The miners came next but did not find much of value and moved on. One of the first settlers to the area, T. Carl Schnebly, helped to give the town its name. In 1902 he wanted to create a post office and submitted several names, including his own. But the names were all turned down. Finally his brother suggested Carl's wife's name and it stuck. 

There are a lot of movies that have been made here and because of the natural beauty of the scenery, the town is a haven for artists, sculptors, pottery and jewelry makers. Also many spiritualist live here and you see many shops that specialize in New Age Medicine and spiritual tours. 

The area is supposed to be the home of several vortexes—specific fields that emit energy upward from the earth. These energies are thought to energize and inspire. I don't know whether it is true or not but one time I was staying overnight and one of my passengers had cancer in the final stages. He told me he felt so much better while in the area and he was thinking about coming back that winter for a month. 

I often wondered if he did do that. If that is something that interests you, I have been told there are two other areas in the U.S. that have vortexes. One is Alamosa, CO and the other Mount Shasta, CA.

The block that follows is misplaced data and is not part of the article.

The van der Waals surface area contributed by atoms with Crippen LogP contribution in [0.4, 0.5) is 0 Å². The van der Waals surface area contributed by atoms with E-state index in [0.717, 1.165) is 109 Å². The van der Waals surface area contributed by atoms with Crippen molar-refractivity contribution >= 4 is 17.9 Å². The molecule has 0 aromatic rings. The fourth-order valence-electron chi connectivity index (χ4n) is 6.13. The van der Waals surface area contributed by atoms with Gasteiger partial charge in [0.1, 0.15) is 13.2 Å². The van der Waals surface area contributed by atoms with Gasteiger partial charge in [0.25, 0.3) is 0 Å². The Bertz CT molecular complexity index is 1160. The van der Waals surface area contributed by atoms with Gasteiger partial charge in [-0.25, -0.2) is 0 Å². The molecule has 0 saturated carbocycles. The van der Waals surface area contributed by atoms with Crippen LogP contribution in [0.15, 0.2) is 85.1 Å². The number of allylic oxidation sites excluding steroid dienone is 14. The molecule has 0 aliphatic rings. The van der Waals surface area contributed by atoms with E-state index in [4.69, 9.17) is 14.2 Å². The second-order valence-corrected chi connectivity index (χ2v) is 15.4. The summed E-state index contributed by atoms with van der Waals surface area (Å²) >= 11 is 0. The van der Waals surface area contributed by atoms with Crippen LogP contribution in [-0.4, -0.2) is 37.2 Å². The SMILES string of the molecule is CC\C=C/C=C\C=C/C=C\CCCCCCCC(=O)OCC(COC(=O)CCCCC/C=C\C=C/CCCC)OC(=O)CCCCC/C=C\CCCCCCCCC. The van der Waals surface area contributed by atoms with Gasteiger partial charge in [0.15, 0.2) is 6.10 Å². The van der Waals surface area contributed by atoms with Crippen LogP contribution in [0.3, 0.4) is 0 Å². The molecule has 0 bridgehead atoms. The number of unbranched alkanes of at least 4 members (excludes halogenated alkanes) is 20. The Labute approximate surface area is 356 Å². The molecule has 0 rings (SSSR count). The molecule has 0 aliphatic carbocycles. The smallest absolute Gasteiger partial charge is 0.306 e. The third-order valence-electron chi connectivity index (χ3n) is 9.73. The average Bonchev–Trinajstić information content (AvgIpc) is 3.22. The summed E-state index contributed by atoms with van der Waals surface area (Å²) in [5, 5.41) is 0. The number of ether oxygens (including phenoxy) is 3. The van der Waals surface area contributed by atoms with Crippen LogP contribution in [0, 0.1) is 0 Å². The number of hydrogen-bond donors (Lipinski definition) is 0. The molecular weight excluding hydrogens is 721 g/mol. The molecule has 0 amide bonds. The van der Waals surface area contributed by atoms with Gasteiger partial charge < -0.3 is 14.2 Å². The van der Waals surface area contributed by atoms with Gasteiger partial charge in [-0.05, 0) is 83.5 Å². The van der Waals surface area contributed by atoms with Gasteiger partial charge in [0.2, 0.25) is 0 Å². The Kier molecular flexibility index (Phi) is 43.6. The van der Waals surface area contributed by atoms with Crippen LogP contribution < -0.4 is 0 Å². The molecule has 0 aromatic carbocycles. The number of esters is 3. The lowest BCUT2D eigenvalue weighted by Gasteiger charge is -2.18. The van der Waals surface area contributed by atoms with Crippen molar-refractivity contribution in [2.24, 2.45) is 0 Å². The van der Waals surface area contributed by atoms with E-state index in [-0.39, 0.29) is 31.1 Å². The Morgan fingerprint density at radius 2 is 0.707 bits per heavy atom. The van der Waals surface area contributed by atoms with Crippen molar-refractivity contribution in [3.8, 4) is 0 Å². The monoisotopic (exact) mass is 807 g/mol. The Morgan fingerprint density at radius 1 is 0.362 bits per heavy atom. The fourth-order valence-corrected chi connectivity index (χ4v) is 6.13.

So whether you go for the vortexes or natural beauty of the Red Rocks, put Sedona on your bucket list.

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Editor's note:
 To read in depth about the Seattle, WA area, check out Kileen's book, “Journey Beckons.” You can order it through her website (as well as preview the first few chapters) at www.kileenprather.com or you can order it through Amazon either in book form or the kindle edition. 

Happy to say that Kileen has been very busy. Her latest book, “Journey To Port” is now also available through Amazon/kindle, and it's also in book form through Amazon. Also, on her website (www.kileenprather.com), you can both preview a few chapters as well as order the book.

Have questions? Kileen would be happy to hear from you at kileenp@gmail.com.  

 

 

Kileen Prather has been a Tour Manager since 1997. Her exciting career takes her to between thirty-five to forty states a year. According to Kileen, there aren’t too many places in the US that she hasn’t visited. She absolutely loves traveling and meeting so many wonderful people from all over. In her column for After Fifty Living, Journey With Kileen, she shares her favorite places and talks about the different means of travel, whether you care to go by car, boat, train or motorcoach (bus).

Kileen is also the author of five books. If you’d like to learn about the Seattle area in depth, check out her book, “Journey Beckons.” You can order it through her website (as well as preview the first few chapters) at www.kileenprather.com or you can order it through Amazon either in book form or the kindle edition. Her latest book, “Journey To Port” is now also available through Amazon Kindle. You can preview a few chapters of this book, also, on her website (www.kileenprather.com).